KATHMANDU (Reuters) - South Asia’s endangered Great One-horned Rhinoceros is being driven out of its natural habitat in search of food into the hands of illegal poachers, experts said on Thursday.
A meeting of the Asian Rhino Specialist Group in Nepal said that the massive animal’s feeding grounds were being invaded by “exotic species” of weeds and wild plants and the rhino could soon run out of natural fodder.
“Grassland is being invaded by weeds and other unwanted plants that are not suitable for rhinos,” Bibhab Kumar Talukdar, co-chairman of the group said from the Chitwan National Park, home to 408 rhinos.
“We have to concentrate on how best to control the weeds and for this we have to intensify research.”
The endangered animal, whose numbers have been rising in Nepal and India, is found mostly in the northeastern Indian state of Assam, and in southwestern Nepal.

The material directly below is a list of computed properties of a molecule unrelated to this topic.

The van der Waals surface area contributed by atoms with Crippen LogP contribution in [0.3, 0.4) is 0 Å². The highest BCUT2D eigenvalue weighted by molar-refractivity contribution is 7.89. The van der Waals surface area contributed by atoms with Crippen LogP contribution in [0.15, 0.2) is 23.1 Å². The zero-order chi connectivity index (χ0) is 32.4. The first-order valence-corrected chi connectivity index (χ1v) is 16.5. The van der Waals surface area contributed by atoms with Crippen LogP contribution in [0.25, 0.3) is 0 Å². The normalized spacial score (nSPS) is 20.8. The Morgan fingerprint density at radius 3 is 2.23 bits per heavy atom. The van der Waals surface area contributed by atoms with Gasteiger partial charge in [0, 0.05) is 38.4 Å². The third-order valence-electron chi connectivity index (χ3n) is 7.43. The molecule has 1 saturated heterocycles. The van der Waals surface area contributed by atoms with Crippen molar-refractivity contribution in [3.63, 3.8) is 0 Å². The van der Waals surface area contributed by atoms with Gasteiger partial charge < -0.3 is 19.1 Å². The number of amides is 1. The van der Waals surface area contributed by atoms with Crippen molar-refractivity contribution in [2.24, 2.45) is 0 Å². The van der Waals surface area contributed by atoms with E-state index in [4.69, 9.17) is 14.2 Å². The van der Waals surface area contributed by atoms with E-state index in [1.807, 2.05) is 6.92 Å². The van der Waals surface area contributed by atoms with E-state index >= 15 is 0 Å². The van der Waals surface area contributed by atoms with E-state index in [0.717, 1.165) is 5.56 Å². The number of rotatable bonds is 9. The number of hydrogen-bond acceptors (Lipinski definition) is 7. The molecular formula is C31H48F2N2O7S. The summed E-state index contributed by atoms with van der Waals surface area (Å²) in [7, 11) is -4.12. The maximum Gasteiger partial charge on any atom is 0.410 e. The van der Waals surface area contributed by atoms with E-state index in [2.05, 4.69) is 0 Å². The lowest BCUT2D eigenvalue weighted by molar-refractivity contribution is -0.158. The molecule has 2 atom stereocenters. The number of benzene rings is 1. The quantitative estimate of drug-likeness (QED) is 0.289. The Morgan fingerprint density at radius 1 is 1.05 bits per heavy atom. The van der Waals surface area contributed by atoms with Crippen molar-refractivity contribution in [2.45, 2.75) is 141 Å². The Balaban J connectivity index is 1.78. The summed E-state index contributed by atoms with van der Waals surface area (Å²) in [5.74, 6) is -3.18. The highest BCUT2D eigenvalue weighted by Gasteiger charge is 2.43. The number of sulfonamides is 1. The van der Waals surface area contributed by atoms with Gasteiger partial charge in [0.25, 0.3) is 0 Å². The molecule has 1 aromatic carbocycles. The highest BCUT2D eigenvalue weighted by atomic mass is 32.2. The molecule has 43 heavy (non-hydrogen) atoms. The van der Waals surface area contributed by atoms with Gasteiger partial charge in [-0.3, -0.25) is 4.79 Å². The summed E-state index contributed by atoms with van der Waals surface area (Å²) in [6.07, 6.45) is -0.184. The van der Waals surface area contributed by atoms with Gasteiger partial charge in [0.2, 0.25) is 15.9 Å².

“The weeds and wild plants are an exotic species and how it came we don’t know. It is spreading fast in the habitat and we are looking into the reasons now,” Shyam Bajimaya, an expert with Nepal’s national parks said.
Nepal’s Chitwan National Park, located 81 km (51 miles) southwest of Kathmandu, is the second-biggest home for the rhinos after the Kaziranga National Park in the Indian state of Assam, which has 1,855 animals.
The number of rhinos in the Indian park has risen from about 1,200 in 1999, helped by a reduction in poaching, Talukdar said. The rhino population in Chitwan was also on the rise, he added.
Poaching is the main threat to the survival of rhino which is illegally killed for its horn and other body parts. Rhino horns are believed to have aphrodisiac qualities and are sold for a high price in China and other Southeast Asian countries.
Editing by Bappa Majumdar and Valerie Lee